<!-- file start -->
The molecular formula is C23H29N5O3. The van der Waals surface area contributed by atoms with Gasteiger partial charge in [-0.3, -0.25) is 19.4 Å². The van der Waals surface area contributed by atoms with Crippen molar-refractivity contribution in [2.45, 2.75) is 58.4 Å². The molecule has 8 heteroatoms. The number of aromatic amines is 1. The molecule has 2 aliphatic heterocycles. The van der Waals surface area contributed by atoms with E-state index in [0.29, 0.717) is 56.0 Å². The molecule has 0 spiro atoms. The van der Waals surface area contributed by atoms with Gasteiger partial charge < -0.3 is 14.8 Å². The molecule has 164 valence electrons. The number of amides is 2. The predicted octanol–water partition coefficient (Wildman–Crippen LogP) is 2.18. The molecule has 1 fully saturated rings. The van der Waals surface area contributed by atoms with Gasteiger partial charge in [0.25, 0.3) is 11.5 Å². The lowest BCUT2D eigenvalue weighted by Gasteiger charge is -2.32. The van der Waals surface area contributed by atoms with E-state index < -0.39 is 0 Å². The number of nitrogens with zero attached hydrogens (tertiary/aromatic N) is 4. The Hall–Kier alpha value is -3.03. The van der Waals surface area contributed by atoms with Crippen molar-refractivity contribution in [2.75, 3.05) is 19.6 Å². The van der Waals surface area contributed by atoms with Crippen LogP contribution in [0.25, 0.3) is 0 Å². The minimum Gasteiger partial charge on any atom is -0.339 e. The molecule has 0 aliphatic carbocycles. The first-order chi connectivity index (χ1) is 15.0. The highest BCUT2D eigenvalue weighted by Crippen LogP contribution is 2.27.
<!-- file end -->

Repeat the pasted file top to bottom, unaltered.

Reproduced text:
The molecular formula is C23H29N5O3. The van der Waals surface area contributed by atoms with Gasteiger partial charge in [-0.3, -0.25) is 19.4 Å². The van der Waals surface area contributed by atoms with Crippen molar-refractivity contribution in [2.45, 2.75) is 58.4 Å². The molecule has 8 heteroatoms. The number of aromatic amines is 1. The molecule has 2 aliphatic heterocycles. The van der Waals surface area contributed by atoms with E-state index in [0.29, 0.717) is 56.0 Å². The molecule has 0 spiro atoms. The van der Waals surface area contributed by atoms with Gasteiger partial charge < -0.3 is 14.8 Å². The molecule has 164 valence electrons. The number of amides is 2. The predicted octanol–water partition coefficient (Wildman–Crippen LogP) is 2.18. The molecule has 1 fully saturated rings. The van der Waals surface area contributed by atoms with Gasteiger partial charge in [0.25, 0.3) is 11.5 Å². The lowest BCUT2D eigenvalue weighted by Gasteiger charge is -2.32. The van der Waals surface area contributed by atoms with E-state index < -0.39 is 0 Å². The number of nitrogens with zero attached hydrogens (tertiary/aromatic N) is 4. The Hall–Kier alpha value is -3.03. The van der Waals surface area contributed by atoms with Crippen molar-refractivity contribution in [2.75, 3.05) is 19.6 Å². The van der Waals surface area contributed by atoms with Crippen LogP contribution in [0.25, 0.3) is 0 Å². The minimum Gasteiger partial charge on any atom is -0.339 e. The molecule has 0 aliphatic carbocycles. The first-order chi connectivity index (χ1) is 15.0. The highest BCUT2D eigenvalue weighted by Crippen LogP contribution is 2.27.